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When Chronic Illness Leaves You Mourning Your 'Before' Self

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When talking to people who developed a chronic illness later in life, (by this, I mean they didn’t grow up with it) they will often describe a “before” and an “after.” There is usually a point in time, or an event, that can be identified as the moment where their life changed. People won’t necessarily realize that in the moment, but instead can see it when looking back and reflecting. Sometimes it involves an accident or a viral illness, sometimes that moment is when a doctor gave a shocking diagnosis or, for some people, it is an emotional trauma they lived through.

I certainly have an event. It was an accident that took only the briefest moment; a moment that was horrible when I lived through it, but it took me a long time before I would realize the extent to which it was going to impact my whole life. And I would like to share that moment with you.

My “before.”

I was super fit, and very independent. I moved countries from England to Australia by myself in 2012 and set about making a new life for myself. I played roller derby and absolutely loved the power and strength this sport made me feel. I had retired from roller derby a few months prior to this event, due to injury and generally getting over the huge time commitment required, but I still maintained my fitness and coached sessions for beginner skaters. I did CrossFit, I rock climbed and cycled, as well as halfheartedly attempting running for fun. I was a veterinary nurse and worked long shifts on my feet without thinking twice about it. I loved music and going to gigs and was generally enthusiastic and passionate about life. I had just met my boyfriend, and everything felt great.

The event.

It was a routine day at work. Another veterinary nurse and I were restraining a French bulldog so the vet could place an intravenous cannula. The dog wasn’t into this idea at all (fair enough) and was very wriggly and fighting us. I recommended stopping and giving the dog some sedation for everybody’s safety. The vet refused and instructed us to keep holding. The dog threw its head back and hit me full force in the chin. And then everything became quite blurry…

I received a concussion and a whiplash injury. The next couple of months were a real struggle. My short-term memory was impacted; I often found myself wandering in a circle trying to remember what I had started to do. My speech was affected, I was photophobic, dizzy and constantly in pain. My workplace was unsupportive and didn’t want anything to do with my injury. Given that I had no family in Australia, my housemate and my new boyfriend were forced into the role of taking care of me. I made some improvement over time, but then gradually worsened again. I was getting fatigued and experiencing all kinds of weird symptoms like palpitations, severe tachycardia, difficulty swallowing, brain fog, stomach upsets, adrenaline shakes and feeling dizzy, to name just a few.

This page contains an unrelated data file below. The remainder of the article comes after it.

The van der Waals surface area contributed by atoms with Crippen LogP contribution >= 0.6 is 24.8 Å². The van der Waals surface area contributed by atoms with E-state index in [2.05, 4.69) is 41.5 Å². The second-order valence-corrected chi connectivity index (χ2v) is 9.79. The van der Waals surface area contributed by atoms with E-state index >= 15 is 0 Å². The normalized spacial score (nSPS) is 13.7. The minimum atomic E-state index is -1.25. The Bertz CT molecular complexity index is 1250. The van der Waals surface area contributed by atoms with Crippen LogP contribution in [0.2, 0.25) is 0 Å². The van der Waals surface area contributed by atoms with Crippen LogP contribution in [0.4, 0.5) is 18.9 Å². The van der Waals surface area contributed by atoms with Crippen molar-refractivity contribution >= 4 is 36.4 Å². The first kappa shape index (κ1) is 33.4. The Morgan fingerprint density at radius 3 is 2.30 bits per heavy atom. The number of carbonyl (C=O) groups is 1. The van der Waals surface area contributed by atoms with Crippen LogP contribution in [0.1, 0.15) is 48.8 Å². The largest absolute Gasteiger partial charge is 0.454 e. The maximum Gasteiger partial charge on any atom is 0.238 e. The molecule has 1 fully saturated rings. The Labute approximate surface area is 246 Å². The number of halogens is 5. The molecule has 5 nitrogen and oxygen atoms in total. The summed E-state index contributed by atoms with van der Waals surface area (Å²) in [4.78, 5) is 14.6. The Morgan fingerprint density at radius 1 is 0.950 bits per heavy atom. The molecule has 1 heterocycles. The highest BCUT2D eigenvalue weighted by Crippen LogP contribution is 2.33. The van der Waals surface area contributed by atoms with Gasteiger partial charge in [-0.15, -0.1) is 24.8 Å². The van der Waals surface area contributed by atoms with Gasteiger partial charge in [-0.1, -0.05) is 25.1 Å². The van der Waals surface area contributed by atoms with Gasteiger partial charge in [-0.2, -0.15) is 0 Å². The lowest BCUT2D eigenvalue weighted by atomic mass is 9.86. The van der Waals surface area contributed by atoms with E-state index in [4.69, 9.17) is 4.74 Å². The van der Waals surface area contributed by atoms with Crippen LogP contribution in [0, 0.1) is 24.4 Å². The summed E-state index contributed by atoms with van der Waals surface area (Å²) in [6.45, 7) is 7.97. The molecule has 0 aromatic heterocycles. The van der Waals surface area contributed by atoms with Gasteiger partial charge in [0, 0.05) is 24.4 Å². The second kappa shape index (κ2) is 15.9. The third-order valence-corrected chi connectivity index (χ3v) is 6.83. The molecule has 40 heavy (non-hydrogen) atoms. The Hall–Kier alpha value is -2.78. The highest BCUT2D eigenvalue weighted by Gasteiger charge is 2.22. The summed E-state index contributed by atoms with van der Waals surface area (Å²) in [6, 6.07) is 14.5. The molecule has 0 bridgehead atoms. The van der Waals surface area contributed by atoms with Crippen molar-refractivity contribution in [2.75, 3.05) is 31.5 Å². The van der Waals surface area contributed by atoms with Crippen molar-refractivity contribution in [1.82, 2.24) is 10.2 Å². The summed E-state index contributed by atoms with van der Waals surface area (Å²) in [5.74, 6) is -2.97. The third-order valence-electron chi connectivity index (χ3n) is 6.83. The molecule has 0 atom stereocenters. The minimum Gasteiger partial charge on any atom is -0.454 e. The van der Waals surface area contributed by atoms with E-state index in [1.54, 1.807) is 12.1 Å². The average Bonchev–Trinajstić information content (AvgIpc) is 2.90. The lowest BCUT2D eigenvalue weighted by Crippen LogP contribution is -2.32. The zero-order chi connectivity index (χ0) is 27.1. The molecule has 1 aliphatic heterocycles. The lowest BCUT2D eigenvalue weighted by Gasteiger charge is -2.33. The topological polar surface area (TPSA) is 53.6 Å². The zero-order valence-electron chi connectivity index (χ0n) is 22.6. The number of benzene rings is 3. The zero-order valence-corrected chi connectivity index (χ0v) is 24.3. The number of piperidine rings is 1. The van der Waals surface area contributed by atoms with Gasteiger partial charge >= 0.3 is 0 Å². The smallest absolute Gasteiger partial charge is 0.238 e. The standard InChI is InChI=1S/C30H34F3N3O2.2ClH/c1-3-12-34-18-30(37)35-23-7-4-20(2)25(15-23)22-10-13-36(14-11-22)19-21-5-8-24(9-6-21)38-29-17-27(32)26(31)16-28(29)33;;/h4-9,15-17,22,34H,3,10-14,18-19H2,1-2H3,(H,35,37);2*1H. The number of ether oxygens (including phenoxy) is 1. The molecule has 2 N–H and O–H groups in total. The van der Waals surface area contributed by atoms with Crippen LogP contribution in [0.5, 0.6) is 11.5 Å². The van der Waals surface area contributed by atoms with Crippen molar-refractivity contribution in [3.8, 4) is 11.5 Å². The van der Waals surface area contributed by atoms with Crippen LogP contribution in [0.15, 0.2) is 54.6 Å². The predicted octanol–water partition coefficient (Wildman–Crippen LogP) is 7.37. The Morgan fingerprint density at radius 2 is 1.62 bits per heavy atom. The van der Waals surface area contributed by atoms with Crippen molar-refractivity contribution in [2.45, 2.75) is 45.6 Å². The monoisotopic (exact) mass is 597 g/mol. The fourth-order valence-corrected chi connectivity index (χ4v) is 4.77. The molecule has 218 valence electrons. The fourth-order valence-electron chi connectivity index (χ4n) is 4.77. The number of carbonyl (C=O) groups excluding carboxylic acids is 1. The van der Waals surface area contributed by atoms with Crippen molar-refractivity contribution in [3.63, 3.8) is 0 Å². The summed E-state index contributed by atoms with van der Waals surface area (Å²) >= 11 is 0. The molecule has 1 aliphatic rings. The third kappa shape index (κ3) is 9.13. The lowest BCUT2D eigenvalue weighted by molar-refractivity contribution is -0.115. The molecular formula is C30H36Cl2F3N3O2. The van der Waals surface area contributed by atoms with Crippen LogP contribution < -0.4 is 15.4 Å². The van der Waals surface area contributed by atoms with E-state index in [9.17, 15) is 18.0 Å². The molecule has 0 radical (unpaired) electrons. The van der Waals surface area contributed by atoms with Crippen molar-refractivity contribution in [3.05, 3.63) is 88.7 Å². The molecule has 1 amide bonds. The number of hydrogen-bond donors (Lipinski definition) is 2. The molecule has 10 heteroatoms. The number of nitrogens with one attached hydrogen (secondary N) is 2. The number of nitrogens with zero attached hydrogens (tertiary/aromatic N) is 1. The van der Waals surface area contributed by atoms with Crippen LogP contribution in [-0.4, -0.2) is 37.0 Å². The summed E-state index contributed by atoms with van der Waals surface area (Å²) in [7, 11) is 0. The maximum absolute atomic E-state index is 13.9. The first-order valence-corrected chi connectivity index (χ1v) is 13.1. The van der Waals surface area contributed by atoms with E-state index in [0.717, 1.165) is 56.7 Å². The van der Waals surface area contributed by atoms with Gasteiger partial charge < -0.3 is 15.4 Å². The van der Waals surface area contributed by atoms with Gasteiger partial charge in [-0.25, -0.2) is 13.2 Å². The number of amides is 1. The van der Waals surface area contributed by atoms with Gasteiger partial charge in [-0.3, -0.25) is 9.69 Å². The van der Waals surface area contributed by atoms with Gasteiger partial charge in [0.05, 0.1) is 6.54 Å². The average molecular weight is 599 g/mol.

After about two years of being treated for anxiety and struggling to get through (human) nursing school while pretending everything was fine, I collapsed and couldn’t stand up anymore without almost passing out. I was finally diagnosed with postural orthostatic tachycardia syndrome (POTS), started on medication and was sent to a cardiologist.

My “after.”

I have been living with POTS for about three years now. The new boyfriend who took care of me despite barely knowing me, is now my husband. I am stable on medication and can manage my triggers relatively well, although I definitely can’t stand still for more than a few minutes. I started experiencing chronic pain along with new, extreme fatigue and was recently diagnosed with fibromyalgia also. A lot of my pain seems to be focused on my head and neck, which is where my original injury was. I have a real inability to exercise — I either end up with post-exertional fatigue or get overheated and feel faint.

I have spent most of the last three years mourning and missing my “before” self. This is not something I was consciously aware of, until my work Christmas party at the end of 2020 (outside, socially distanced!). I found myself telling my colleagues about all the hobbies I used to have and showing photos of me doing things like playing roller derby rather than talking about my current self. On reflection, I realized it was time to draw a line in the sand and start accepting my new normal and what it means for me.

In 2021, I am focusing on finding out who I am now and what I like to do. I’m currently working with an exercise physiologist to help increase my activity levels and can currently do a 15 to 20 minute walk and some strengthening exercises on alternate days. It’s a long way from roller derby and CrossFit, but it feels good to be able to move my body in any way at all. I have just started seeing a psychologist to talk through my feelings. I am focusing on new hobbies such as drawing and writing and pulling out old ones like playing the guitar. I play board games with my friends rather than going out at night. I am an oncology nurse and am currently figuring out where my body’s limits are with regards to work. I am not sure my “after” will be a happily ever after story as such, but it is definitely time to find out what it does involve rather than living in the past and holding onto the person I used to be before I got smashed in the head by a dog!

Image provided by author by Phill Northwood

Originally published: April 9, 2021
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